The Sussex County housing market surged again in the first quarter of 2016, with a dramatic spike in sales that continued a long.term trend of markedly higher transaction rates. Nevertheless, we are still not seeing these sustained levels of buyer demand have their expected impact on pricing, which was down yet again.
Sales. Sussex sales were up sharply in the first quarter, rising over 32% from last year and finishing the year up almost 23%. This continued a trend that we’ve been watching for the past four years, with year-on-year sales up almost every quarter since 2012. Indeed, Essex closings are now reaching levels that we have not seen since the tail end of the last seller’s market, with sales now up almost 80% from their 2011 bottom. So the market is in much stronger shape than it has been at any time since the 2008-09 market correction, with sustained levels of buyer demand.
Prices. This spike in sales, though, has not yet had an impact on pricing, which has deteriorated even while buyer demand increased. Average and median sales prices were down again in the first quarter, falling almost 9% on average and almost 2% at the median. Moreover, prices have been trending downward now for several years, in defiance of what we would expect from normal economic behavior. Generally, it takes time for increases in demand to drive pricing changes, so we believe this will turn around if buyer demand remains at its current levels.
Inventory. The “months of inventory” indicator measures how long it would take to sell out the existing inventory of homes at the current rate of home sales. In the industry, we generally consider anything below six months as a signal for a seller’s market, where tight inventory leads to multiple-offer situations, bidding wars, and ultimately appreciating prices. Sussex inventory remains well above that threshold, at 9.6 months, but that’s down almost 17% from last year, so it’s generally tightening.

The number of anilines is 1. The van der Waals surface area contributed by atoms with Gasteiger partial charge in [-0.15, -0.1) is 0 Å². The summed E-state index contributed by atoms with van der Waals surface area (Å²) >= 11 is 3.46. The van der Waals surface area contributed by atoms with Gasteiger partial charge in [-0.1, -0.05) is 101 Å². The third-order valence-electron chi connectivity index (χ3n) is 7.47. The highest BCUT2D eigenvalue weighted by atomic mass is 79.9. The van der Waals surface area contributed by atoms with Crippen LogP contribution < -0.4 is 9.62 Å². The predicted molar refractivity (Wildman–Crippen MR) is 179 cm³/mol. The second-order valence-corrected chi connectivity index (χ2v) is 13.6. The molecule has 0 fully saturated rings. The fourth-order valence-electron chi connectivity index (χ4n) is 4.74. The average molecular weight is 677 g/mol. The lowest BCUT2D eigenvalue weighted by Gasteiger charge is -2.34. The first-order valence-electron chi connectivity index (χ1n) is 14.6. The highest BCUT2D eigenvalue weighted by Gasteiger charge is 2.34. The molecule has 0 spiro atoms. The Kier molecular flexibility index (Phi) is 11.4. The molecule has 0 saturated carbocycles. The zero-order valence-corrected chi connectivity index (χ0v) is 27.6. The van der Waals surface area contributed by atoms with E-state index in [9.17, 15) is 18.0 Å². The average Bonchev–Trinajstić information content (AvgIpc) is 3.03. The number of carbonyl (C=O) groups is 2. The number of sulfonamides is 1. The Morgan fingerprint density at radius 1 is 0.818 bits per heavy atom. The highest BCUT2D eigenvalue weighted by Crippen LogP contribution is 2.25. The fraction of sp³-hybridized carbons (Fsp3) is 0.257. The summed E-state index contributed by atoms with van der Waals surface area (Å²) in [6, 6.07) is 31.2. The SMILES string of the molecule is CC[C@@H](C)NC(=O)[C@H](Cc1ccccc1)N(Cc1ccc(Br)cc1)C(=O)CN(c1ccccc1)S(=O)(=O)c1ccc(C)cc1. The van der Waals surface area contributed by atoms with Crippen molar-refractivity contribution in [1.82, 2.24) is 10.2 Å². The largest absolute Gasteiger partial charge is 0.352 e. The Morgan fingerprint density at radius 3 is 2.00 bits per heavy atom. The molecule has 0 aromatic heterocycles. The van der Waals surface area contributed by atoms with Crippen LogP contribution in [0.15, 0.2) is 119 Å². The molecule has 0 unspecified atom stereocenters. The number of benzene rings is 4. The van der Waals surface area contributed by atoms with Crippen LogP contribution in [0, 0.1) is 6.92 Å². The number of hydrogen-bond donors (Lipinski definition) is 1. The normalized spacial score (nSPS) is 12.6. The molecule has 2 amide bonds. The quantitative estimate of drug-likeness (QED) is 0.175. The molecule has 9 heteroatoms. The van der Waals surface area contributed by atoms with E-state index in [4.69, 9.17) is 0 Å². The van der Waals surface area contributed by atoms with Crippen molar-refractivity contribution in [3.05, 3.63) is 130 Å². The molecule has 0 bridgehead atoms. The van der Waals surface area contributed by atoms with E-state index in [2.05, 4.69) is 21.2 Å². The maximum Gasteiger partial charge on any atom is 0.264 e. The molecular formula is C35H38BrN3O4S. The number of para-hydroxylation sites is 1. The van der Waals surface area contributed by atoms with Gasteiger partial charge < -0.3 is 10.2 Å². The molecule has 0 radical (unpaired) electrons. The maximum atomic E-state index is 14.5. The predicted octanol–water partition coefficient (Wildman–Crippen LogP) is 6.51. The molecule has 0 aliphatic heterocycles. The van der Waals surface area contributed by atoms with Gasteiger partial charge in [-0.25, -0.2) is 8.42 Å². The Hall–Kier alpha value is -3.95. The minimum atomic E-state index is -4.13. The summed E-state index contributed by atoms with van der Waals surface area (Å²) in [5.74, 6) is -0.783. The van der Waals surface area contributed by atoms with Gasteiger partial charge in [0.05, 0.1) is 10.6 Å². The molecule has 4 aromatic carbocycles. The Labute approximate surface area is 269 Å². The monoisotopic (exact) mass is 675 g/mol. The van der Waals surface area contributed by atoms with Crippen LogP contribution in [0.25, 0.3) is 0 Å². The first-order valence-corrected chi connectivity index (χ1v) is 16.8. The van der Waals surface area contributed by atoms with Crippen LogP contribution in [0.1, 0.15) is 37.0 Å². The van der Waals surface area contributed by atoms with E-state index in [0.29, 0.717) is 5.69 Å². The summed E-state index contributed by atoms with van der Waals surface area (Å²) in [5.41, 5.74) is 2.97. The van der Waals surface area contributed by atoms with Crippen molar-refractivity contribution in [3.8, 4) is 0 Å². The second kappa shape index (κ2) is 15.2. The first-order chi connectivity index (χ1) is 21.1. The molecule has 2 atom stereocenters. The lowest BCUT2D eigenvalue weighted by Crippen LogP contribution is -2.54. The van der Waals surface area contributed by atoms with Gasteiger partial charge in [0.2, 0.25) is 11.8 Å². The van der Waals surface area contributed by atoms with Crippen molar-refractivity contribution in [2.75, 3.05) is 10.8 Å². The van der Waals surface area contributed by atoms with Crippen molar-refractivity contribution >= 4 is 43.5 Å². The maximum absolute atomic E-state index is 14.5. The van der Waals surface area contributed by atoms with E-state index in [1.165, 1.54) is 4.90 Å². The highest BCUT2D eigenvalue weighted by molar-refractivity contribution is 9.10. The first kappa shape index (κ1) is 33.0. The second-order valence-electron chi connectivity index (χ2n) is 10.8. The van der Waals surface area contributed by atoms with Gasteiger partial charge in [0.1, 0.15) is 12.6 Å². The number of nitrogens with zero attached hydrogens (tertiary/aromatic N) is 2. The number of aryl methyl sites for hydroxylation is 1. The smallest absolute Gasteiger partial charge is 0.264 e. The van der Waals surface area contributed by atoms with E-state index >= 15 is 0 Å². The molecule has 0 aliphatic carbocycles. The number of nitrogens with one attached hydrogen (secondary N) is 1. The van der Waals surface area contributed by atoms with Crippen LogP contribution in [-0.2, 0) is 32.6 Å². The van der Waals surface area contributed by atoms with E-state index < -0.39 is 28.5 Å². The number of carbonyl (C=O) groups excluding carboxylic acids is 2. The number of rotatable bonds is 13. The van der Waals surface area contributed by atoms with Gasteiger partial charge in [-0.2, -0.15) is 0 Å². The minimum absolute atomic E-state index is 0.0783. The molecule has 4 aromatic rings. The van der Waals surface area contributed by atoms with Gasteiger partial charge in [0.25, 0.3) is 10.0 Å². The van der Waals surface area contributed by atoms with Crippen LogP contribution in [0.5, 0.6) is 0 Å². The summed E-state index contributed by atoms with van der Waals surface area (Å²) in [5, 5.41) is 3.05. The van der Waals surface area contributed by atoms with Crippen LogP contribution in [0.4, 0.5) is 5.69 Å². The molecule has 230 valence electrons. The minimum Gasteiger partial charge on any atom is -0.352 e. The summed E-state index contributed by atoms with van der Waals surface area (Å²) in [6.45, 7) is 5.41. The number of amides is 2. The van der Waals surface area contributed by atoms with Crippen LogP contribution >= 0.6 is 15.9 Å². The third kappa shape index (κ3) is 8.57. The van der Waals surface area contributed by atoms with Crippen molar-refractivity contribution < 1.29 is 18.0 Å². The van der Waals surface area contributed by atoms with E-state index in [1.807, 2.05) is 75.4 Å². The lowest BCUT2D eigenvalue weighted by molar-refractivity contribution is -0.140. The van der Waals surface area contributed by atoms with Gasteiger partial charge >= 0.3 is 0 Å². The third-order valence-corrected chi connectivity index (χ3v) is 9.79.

Negotiability. The negotiability indicators – the amount of time sold homes were on the market, and the rate at which sellers were able to retain their full asking price – suggested the sellers might be gaining a little bit of negotiating leverage. The days on market fell over 5%, indicating that homes were selling more quickly. And the listing price retention rate was up over a full point, indicating that homes are selling for closer to the asking price.
Going forward, we do expect better things for the Sussex market. We believe that buyer demand will stay strong through 2016, especially with a relatively strong economy, homes priced at attractive levels, and near historically low interest rates. And if buyer demand stays at its current levels, we expect that Sussex will at least see prices stabilize during the year, with a chance at meaningful price appreciation by 2017.